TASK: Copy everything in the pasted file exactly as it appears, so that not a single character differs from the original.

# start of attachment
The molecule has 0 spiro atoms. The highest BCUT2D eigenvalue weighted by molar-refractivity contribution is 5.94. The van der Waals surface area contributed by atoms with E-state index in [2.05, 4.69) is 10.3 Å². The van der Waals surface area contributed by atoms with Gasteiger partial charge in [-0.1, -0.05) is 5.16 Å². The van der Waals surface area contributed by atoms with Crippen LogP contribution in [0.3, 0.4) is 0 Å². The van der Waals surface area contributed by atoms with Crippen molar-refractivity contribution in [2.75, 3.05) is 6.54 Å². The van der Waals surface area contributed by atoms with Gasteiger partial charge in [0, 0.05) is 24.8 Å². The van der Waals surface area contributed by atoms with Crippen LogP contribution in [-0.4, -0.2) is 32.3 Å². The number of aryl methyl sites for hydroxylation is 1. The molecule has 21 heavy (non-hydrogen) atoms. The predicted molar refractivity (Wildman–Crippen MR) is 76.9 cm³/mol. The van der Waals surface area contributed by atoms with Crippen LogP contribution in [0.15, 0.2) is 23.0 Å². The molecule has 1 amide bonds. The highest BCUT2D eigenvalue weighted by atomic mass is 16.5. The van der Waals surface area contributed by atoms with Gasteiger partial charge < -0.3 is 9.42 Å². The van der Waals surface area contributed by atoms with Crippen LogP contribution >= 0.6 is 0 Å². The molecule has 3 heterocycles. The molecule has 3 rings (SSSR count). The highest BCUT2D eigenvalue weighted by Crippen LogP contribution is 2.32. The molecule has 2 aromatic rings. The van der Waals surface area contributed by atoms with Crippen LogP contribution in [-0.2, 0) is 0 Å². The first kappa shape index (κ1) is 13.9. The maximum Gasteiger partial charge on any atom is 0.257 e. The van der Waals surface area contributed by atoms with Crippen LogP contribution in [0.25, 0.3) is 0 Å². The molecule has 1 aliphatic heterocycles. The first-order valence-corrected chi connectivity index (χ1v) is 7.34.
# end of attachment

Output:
The molecule has 0 spiro atoms. The highest BCUT2D eigenvalue weighted by molar-refractivity contribution is 5.94. The van der Waals surface area contributed by atoms with E-state index in [2.05, 4.69) is 10.3 Å². The van der Waals surface area contributed by atoms with Gasteiger partial charge in [-0.1, -0.05) is 5.16 Å². The van der Waals surface area contributed by atoms with Crippen LogP contribution in [0.3, 0.4) is 0 Å². The van der Waals surface area contributed by atoms with Crippen molar-refractivity contribution in [2.75, 3.05) is 6.54 Å². The van der Waals surface area contributed by atoms with Gasteiger partial charge in [0, 0.05) is 24.8 Å². The van der Waals surface area contributed by atoms with Crippen LogP contribution in [-0.4, -0.2) is 32.3 Å². The number of aryl methyl sites for hydroxylation is 1. The molecule has 21 heavy (non-hydrogen) atoms. The predicted molar refractivity (Wildman–Crippen MR) is 76.9 cm³/mol. The van der Waals surface area contributed by atoms with Crippen LogP contribution in [0.15, 0.2) is 23.0 Å². The molecule has 1 amide bonds. The highest BCUT2D eigenvalue weighted by atomic mass is 16.5. The van der Waals surface area contributed by atoms with Gasteiger partial charge < -0.3 is 9.42 Å². The van der Waals surface area contributed by atoms with Crippen LogP contribution >= 0.6 is 0 Å². The molecule has 3 heterocycles. The molecule has 3 rings (SSSR count). The highest BCUT2D eigenvalue weighted by Crippen LogP contribution is 2.32. The molecule has 2 aromatic rings. The van der Waals surface area contributed by atoms with Crippen LogP contribution in [-0.2, 0) is 0 Å². The first kappa shape index (κ1) is 13.9. The maximum Gasteiger partial charge on any atom is 0.257 e. The van der Waals surface area contributed by atoms with Crippen LogP contribution in [0.25, 0.3) is 0 Å². The molecule has 1 aliphatic heterocycles. The first-order valence-corrected chi connectivity index (χ1v) is 7.34.